I is someone else

 "For "I" is someone else. ... That much is clear to me:I am a spectator at the blossoming of my own thought:  I look at it and listen to it:  I make  a sweep with the baton and down in the depths the symphony begins to stir."

So wrote the great French poet Arthur Rimbaud in a letter to his ex-teacher at the age of about 19.   Madness or wisdom?   Or a bit of both?  Whichever, I borrowed the  phrase for the title of this book about a young man's search for identity in the heady climate of the late sixties, with young people in rebellion against a restrictive and hypocritical morality, and on the move as never before.  Stephen sets out on a journey that he isn't expecting - a  journey that takes him to Istanbul and Afghanistan, and at the same time into himself, his family, his school, his own madness.    

When I'd finished writing it, I realised I had more to say,  both about the late sixties and about the bigger question of who we are and what we're doing here, so I wrote a sequel;  "Tell me Lies", about falling in love and the search for inner peace.Between them these books say everything I have to say about anything.

"I is Someone Else" is translated into several languages, and was critically applauded.  The Scotsman listed it sixth in the top ten young adult books of 2003, and the Financial Times made it "one of the twelve best children's books" of the year.

Here are some  excerpts from reviews:

ACHUKA website:
I is Someone Else by Patrick Cooper (Andersen)
A 15-year-old schoolboy hitches a ride in 1966 that leads to adventure on the Hippy Trail. Packed with tension-filled incident, both in the real-time and recollected narratives, this is a wonderful novel that would make a terrific film or TV drama and is quintessential Young Adult reading.

A boy takes a spontaneous trip across hashish-soaked Europe and Asia in this harsh, vivid chronicle of coping with half-buried trauma. It is 1966 and 15-year-old Stephen is sent on an exchange from England to France. On the ferry, he meets glamorous hippie strangers who have seen his missing older brother Rob in Turkey. Stephen makes a sudden decision to ditch France and go to Istanbul in hopes of finding his brother. The journey stretches through Turkey, Iran, Afghanistan and Pakistan before ending in India. Stephen changes companions several times along the way, negotiating betrayal, confusion and the drugs that are everywhere. As he wrestles with memories of having been molested by his favorite teacher, his reasons for finding Rob shift. Literary references (Rimbaud, Hesse, Yeats) and changing cultures color the atmosphere as Stephen descends into a dissociated hallucination of emotional pain. Cooper is spot-on in his portrayal of sexual abuse and confrontation, which is unusually realistic and nuanced. The ray of hope at the end is deeply relieving. Hard and well done.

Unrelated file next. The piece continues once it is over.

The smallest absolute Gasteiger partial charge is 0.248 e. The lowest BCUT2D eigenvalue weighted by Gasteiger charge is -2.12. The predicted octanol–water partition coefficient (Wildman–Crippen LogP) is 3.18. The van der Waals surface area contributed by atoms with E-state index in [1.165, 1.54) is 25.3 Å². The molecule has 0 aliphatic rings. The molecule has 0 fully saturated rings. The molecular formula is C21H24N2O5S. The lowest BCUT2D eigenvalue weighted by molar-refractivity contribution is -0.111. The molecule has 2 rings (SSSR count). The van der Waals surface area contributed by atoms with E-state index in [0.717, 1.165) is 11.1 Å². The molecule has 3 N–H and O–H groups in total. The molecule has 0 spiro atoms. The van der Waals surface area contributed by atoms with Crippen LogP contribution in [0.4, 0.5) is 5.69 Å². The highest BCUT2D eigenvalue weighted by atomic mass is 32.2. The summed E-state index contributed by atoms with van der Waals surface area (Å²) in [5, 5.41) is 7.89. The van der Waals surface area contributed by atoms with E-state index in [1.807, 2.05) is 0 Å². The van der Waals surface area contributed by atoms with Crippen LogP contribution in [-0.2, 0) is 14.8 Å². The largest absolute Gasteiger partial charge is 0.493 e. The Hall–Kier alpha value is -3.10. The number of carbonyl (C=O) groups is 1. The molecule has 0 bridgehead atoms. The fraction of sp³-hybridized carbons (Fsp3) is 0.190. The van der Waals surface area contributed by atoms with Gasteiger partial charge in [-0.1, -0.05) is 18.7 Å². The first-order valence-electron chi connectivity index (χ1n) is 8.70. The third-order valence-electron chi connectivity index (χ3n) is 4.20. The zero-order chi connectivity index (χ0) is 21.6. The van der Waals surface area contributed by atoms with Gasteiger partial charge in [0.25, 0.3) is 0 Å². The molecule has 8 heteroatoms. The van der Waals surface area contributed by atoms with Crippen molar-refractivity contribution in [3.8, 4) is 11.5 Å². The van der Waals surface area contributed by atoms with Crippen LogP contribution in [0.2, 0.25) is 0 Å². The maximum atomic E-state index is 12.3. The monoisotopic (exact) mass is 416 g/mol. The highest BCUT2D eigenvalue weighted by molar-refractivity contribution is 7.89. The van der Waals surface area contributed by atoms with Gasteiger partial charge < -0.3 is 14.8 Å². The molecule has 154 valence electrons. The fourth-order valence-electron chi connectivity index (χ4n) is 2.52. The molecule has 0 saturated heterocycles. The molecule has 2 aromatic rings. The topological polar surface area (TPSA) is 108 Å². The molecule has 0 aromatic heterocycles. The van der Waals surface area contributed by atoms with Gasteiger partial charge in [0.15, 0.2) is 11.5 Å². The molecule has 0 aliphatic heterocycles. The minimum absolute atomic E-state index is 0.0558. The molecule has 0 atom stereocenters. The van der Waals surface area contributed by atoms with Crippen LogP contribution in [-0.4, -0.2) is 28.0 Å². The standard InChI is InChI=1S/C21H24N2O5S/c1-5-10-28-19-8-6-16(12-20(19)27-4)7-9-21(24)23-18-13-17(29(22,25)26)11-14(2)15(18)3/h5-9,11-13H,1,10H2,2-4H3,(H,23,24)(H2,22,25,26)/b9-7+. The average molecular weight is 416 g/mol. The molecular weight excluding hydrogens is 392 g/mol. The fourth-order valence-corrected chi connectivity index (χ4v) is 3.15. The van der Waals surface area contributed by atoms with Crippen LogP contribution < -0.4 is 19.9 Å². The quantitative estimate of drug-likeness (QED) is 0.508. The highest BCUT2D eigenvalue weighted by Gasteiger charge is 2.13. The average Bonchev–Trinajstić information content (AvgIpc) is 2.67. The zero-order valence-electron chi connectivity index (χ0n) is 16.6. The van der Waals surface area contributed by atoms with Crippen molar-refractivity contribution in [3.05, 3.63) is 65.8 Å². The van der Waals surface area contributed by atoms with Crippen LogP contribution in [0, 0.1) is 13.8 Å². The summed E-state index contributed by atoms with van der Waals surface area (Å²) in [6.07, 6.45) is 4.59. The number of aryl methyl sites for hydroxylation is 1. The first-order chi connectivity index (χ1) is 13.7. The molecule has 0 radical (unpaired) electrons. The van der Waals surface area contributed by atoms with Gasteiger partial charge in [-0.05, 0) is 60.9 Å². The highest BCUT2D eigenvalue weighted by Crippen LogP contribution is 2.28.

In the year of 1966, Stephen is on his way to a French exchange visit, when he meets two hippies who tell him they know where his older brother Rob is, who's been missing for over a year. So begins Stephen's pilgrimage, which takes him from Turkey to Iran to Afghanistan to Pakistan to India. But Stephen is not only searching for his brother, but also running away from an event in his own past, which is gradually revealed. This is a wonderful novel, written in a style as lucid and compelling as that of Patricia Highsmith. It's sexually explicit, but neither moralistic nor embarrassing. Buy it for any kid of 14 or over. Or for yourself.

A brilliant 'road novel' that wins on several counts. It is a fascinating look at the world of the 1960s, the sense of elation and new-found freedom of the 'hippy' generation. It is also a marvellously atmospheric account of a journey through a Near East not yet devastated by wars and ideologies, a place of enchantment edged with danger where Westerners could still (if they were careful) travel more or less unhindered. Above all, though, it is a compelling account of a boy's early coming of age as he pursues a quest that takes him further into the unknown physical world and deeper into himself. The drugs and sex are an important element (it's the 1960s after all) and strong stuff sometimes for young readers, but nothing most in their mid-late teens couldn't handle. Highly recommended for ages 15+ and adults young and old. A triumph.

Never trust a SquirrelO'Driscoll's Treasurewings to flyI is someone elseTell me Lies